Multiple reasons to better diagnose personality disorders

January 15, 2014, Queensland University of Technology

Multiple reasons to better diagnose personality disorders
Psychology PhD researcher Amy Wong.
(Medical Xpress)—It's a mental condition that has inspired movies, television series and books but still baffles psychologists. Now a QUT researcher is looking at ways to better diagnose dissociative identity disorder (DID).

Previously known as , DID affects about one per cent of the population but Amy Wong, a psychologist and QUT Faculty of Health PhD researcher, said the number of people suffering from the disorder was likely to be much higher.

Ms Wong said DID, a condition highlighted in the popular television show United States of Tara, bears striking similarities to , and, on a lesser scale, and .

"There are a lot of overlapping symptoms such as hallucinations or delusions and there isn't much research exploring the cognitive differences and similarities between DID and schizophrenia," she said.

"One of the main differences between these two conditions is memory loss. We've seen patients who can't remember significant events in their lives because they were being experienced by another personality."

Though some sectors of the psychological fraternity remain skeptical about the validity of the condition, Ms Wong said it was not uncommon for people to have distinct physiological changes with each personality. In some cases MRI scans and EEG have been significantly different between dominant personalities, as have blood and cholesterol tests. Changes in handwriting are also common.

While each case is individual, Ms Wong said it wasn't unusual for patients with DID to present with about 100 different personalities, but usually only a few are dominant - some with distinctly different names, ages and characteristics.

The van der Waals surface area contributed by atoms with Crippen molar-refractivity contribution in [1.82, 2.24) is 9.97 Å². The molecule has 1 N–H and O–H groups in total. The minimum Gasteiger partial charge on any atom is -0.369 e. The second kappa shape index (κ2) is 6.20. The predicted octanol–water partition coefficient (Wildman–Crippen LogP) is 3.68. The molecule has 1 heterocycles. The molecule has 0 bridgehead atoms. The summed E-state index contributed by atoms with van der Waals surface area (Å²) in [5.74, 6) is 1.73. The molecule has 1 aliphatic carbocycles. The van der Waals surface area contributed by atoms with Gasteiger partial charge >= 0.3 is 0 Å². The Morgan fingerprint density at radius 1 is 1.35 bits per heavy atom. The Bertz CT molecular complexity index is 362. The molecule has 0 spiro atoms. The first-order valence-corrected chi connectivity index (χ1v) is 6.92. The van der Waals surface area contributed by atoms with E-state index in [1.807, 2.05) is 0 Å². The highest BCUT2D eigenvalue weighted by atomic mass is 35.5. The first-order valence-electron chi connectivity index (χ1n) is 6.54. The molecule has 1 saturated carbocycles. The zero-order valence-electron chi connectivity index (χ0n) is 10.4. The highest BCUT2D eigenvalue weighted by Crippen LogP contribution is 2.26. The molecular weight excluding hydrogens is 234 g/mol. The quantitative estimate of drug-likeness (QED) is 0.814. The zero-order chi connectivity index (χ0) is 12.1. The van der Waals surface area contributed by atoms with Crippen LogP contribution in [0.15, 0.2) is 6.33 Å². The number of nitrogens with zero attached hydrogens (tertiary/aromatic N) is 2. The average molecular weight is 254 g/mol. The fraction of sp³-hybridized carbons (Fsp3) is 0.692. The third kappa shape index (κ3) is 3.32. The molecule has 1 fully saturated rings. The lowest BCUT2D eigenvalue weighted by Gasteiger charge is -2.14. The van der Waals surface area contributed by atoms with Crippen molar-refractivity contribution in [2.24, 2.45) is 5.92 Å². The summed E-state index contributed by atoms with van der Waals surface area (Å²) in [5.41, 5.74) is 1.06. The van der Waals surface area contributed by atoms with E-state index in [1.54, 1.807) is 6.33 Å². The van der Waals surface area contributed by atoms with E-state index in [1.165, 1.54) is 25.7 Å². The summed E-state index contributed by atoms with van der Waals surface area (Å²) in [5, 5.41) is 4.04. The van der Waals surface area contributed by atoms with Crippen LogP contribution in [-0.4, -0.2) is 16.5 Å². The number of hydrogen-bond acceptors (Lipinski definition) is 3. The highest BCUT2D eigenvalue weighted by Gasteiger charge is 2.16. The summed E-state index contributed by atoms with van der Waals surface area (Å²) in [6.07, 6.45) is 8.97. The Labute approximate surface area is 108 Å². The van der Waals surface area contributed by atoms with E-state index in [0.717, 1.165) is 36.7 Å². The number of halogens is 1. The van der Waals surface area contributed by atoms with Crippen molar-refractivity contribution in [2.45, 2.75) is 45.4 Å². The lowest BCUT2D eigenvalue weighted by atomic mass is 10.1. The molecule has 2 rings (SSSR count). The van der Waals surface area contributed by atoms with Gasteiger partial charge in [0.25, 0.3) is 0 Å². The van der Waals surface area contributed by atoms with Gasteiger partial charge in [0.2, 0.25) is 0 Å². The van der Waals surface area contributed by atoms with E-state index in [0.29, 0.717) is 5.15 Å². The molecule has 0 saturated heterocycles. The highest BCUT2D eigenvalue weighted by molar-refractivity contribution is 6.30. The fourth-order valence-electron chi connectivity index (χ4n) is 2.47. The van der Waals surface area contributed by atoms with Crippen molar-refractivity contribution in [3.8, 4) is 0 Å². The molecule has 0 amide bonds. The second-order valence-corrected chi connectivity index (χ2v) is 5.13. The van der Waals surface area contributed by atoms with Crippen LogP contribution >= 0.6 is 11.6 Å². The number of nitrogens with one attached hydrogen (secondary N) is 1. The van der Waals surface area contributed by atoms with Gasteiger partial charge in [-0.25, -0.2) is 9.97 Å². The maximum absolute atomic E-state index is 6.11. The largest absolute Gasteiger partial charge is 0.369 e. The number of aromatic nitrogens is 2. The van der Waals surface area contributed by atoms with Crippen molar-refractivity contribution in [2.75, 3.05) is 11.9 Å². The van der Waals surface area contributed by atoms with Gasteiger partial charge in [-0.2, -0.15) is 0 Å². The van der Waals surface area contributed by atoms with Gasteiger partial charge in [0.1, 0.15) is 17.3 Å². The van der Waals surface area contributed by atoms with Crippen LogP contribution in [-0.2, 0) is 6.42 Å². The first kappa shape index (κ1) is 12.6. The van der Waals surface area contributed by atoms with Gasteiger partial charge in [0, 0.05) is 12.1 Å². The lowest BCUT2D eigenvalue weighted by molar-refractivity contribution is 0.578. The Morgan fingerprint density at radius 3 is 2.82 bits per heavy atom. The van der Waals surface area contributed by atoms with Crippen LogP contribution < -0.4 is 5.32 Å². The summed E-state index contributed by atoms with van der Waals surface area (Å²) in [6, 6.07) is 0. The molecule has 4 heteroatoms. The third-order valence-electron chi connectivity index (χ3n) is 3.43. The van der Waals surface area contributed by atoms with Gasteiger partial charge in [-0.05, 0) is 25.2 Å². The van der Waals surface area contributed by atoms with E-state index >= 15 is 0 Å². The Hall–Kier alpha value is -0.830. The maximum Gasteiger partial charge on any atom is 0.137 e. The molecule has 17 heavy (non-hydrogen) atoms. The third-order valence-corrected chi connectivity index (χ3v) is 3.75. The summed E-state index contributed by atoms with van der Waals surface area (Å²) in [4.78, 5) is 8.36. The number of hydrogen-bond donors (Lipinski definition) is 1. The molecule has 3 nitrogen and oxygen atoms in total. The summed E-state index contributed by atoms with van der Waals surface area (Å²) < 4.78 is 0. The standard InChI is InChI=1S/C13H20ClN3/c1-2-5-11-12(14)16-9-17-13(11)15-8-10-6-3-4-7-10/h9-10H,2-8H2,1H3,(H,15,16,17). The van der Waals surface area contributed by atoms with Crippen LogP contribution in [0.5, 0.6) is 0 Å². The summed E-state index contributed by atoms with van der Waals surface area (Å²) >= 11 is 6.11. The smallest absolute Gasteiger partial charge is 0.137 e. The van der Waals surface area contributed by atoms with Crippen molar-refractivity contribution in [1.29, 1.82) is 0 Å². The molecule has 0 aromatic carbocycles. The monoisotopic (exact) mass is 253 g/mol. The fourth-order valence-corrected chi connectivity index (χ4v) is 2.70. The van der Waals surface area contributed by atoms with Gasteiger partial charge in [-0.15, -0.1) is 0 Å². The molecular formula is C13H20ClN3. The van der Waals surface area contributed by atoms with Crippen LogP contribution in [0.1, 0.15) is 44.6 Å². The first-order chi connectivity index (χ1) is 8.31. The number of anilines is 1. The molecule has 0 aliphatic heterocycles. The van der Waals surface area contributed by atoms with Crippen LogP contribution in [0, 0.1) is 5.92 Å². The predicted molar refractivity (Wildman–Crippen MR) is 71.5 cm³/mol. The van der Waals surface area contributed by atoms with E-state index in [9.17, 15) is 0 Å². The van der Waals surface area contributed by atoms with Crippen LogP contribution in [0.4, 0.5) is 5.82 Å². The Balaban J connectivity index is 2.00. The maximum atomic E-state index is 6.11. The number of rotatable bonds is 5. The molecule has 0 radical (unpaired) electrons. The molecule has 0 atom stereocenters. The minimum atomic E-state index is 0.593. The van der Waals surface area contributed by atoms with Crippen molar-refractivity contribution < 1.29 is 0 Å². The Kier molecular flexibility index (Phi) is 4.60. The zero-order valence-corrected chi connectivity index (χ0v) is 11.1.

"Part of the therapy is to raise the awareness of the other personalities and help these personalities to 'speak to each other'," she said.

"We have seen cases on the extreme end of the spectrum where people have studied in a field but can't carry on in that line of work because they have no memory of their training, or have forgotten big events such as graduations, weddings or children because another personality has lived that event.

"The stories we see on TV are obviously more dramatic. In real life some of the switches are so subtle that you wouldn't even pick it up and are often put down to mood swings, but the nature of the illness makes it very hard to be able to lead a normal life."

Ms Wong said the condition was not genetic but was usually linked to deep trauma, particularly experienced in the very early stages of life and was likely formed as a way of escape.

"There is no medication to treat DID. There are high rates of other symptoms such as depression or anxiety among people with DID so we can medicate those conditions," she said.

"The major goal for treatment is to help people take responsibility of behavior of all personalities, understand why they're going through what they're going through, as well as mapping the shared knowledge of the personalities so they have better awareness of their own condition."

Ms Wong is looking for participants who have been diagnosed with DID to complete a one-off cognitive test and questionnaire. The results will be compared with cognitive testing undertaken by people diagnosed with schizophrenia.

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9 comments

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tomcloyd
4.5 / 5 (4) Jan 15, 2014
Oh for the love of Pete. Unbelievable.

This is a good article, about very legitimate research. That DID and schiz. share some symptoms has long been noted, and this fact, like many things concerning DID, could surely use more research.

BUT - DID IS ***NOT*** A PERSONALITY DISORDER! Never has been, never will be.

Your headline writer needs more coffee, or something (access to DSM-IV and DSM-5 would surely help, if used).

This error is as bad as using the term "split-personality" and then linking it with schizophrenia - another long-standing error in the mass media. The headline/article mercifully does NOT do that.

This site I would not tend to classify as mass media, so this mistake is even more puzzling/aggravating.

PLEASE CORRECT SOONEST!

(Aside: I'm a psychotherapist who treats DID, so this issue is very much in my domain of knowledge.)
hooa
5 / 5 (1) Jan 15, 2014
Hi Amy Wong
I am willing to participate.

Hi tomcloyd